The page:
I never got into complaining at feminists for their supposed humorlessness. I relate to the irritation one feels when a person or group is made fun of for the wrong reasons. It is one thing to make fun of personal or group eccentricities, or ironies and inconsistencies, but quite another to mock a group for their core beliefs.
No, that's not it. Mocking core beliefs is often acceptable in American discourse as well. It is misunderstanding the core beliefs and making fun of those caricatures that is not funny. To note that many of the oppressed feminist leaders are wealthy, educated, white, and attractive is fair game. To claim that they all "just hate men" and make fun of that with lesbian or castration jokes is bogus. It may be legal, it may signal a strength of our democracy, but it's just low.
Which brings us to George Bush. (And every feminist I just won over I just lost again with that.) To make fun of his wealthy background contrasted with his humble-folk style is fair. To believe that he likes war or hates the poor is a different kettle of fish. These things, were they true, would not be humorous, but abhorrent. And if they are false, why mention them at all? In this I understand the anger of the KosKids - the type of things they believe about Bush admit of no humor. Using humor in that way can hide a basic dishonesty - we don't dare make the actual accusation, because then we would have to move to a ground of proofs and refutations. Much better to just sneer, and when challenged say "What? Can't you take a joke?"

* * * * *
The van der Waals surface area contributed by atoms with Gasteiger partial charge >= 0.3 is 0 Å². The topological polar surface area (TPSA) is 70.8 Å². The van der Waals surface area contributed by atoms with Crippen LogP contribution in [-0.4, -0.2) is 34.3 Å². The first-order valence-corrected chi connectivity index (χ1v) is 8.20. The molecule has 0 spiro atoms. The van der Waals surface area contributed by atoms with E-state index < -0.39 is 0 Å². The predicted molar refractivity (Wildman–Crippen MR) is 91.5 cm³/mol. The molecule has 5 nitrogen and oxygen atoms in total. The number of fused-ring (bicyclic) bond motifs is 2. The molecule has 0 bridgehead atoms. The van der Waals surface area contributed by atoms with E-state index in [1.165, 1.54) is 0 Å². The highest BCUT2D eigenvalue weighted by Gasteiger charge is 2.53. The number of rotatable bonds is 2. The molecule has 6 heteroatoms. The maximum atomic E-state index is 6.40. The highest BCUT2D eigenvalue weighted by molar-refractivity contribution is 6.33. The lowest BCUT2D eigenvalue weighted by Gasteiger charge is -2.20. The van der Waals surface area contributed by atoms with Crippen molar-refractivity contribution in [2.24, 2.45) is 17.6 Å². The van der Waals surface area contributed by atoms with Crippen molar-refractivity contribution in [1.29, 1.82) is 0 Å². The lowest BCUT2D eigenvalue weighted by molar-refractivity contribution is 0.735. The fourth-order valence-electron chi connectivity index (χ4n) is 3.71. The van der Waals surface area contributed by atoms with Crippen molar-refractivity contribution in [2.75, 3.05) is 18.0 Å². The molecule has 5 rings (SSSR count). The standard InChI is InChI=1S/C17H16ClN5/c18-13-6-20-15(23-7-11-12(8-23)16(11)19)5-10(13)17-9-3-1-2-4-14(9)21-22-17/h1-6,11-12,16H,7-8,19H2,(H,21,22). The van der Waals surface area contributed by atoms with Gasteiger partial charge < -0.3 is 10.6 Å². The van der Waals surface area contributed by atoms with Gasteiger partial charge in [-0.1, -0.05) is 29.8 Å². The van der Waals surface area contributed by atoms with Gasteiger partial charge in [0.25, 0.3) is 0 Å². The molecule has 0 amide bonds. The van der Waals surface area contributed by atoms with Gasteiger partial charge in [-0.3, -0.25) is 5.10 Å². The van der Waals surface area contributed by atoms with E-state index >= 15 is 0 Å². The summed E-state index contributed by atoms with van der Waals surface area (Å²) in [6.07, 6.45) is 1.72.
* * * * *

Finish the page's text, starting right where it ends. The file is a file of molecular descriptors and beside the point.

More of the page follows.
It's rather like the political cartoons of Lincoln not caring about the deaths, or of MLK Jr preaching hate. Such things are legal, and may even be a sign of a healthy democracy, but they are low. They are unconscious but often intentional attempts to deceive. It is not criticism and dissent which make America special, but our toleration of them.
There is dark humor, and context changes many things, so I don't want to be laying down any rules for political humor here. But I think the self-deceit is more common than we admit. For a political cartoon to be effective, it must oversimplify to the point of untruth. Yet the rhetoric of cartoons is spilling over into our other discourse.
Sometimes it's just a base insult dressed up in clown makeup.